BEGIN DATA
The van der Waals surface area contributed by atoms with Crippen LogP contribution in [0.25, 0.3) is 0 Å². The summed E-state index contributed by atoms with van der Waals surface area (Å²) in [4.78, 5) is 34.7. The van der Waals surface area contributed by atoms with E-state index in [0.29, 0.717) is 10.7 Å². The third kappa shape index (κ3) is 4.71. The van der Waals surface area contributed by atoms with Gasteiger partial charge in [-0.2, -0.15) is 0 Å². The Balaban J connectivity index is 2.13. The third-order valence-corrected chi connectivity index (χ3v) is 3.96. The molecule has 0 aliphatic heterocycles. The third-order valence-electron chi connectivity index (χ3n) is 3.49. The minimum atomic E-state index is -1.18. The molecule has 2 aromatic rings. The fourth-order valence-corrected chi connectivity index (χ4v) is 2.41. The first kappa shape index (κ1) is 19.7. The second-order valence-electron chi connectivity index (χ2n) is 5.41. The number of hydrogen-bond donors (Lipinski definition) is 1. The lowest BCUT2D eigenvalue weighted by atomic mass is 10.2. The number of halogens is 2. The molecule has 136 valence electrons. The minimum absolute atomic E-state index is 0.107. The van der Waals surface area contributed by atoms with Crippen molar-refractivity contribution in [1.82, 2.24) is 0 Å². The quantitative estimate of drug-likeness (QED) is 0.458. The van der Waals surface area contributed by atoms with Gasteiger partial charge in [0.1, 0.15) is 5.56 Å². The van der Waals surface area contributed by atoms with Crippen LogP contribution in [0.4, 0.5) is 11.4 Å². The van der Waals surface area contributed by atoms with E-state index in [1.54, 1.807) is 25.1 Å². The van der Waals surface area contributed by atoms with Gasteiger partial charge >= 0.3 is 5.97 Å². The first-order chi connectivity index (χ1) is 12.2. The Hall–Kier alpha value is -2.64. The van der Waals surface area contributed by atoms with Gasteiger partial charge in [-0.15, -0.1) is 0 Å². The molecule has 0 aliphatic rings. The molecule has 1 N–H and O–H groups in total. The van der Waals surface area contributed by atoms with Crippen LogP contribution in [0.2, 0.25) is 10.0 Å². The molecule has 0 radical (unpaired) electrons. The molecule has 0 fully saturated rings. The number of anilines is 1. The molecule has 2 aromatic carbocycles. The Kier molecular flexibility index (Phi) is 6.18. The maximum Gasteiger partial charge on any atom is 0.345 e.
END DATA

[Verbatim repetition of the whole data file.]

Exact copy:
The van der Waals surface area contributed by atoms with Crippen LogP contribution in [0.25, 0.3) is 0 Å². The summed E-state index contributed by atoms with van der Waals surface area (Å²) in [4.78, 5) is 34.7. The van der Waals surface area contributed by atoms with E-state index in [0.29, 0.717) is 10.7 Å². The third kappa shape index (κ3) is 4.71. The van der Waals surface area contributed by atoms with Gasteiger partial charge in [-0.2, -0.15) is 0 Å². The Balaban J connectivity index is 2.13. The third-order valence-corrected chi connectivity index (χ3v) is 3.96. The molecule has 0 aliphatic heterocycles. The third-order valence-electron chi connectivity index (χ3n) is 3.49. The minimum atomic E-state index is -1.18. The molecule has 2 aromatic rings. The fourth-order valence-corrected chi connectivity index (χ4v) is 2.41. The first kappa shape index (κ1) is 19.7. The second-order valence-electron chi connectivity index (χ2n) is 5.41. The number of hydrogen-bond donors (Lipinski definition) is 1. The lowest BCUT2D eigenvalue weighted by atomic mass is 10.2. The number of halogens is 2. The molecule has 136 valence electrons. The minimum absolute atomic E-state index is 0.107. The van der Waals surface area contributed by atoms with Crippen molar-refractivity contribution in [1.82, 2.24) is 0 Å². The quantitative estimate of drug-likeness (QED) is 0.458. The van der Waals surface area contributed by atoms with Gasteiger partial charge in [0.1, 0.15) is 5.56 Å². The van der Waals surface area contributed by atoms with Crippen LogP contribution in [0.4, 0.5) is 11.4 Å². The van der Waals surface area contributed by atoms with E-state index in [1.54, 1.807) is 25.1 Å². The van der Waals surface area contributed by atoms with Gasteiger partial charge >= 0.3 is 5.97 Å². The first-order chi connectivity index (χ1) is 12.2. The Hall–Kier alpha value is -2.64. The van der Waals surface area contributed by atoms with Gasteiger partial charge in [-0.15, -0.1) is 0 Å². The molecule has 0 aliphatic rings. The molecule has 1 N–H and O–H groups in total. The van der Waals surface area contributed by atoms with Crippen LogP contribution in [0.2, 0.25) is 10.0 Å². The molecule has 0 radical (unpaired) electrons. The molecule has 0 fully saturated rings. The number of anilines is 1. The molecule has 2 aromatic carbocycles. The Kier molecular flexibility index (Phi) is 6.18. The maximum Gasteiger partial charge on any atom is 0.345 e.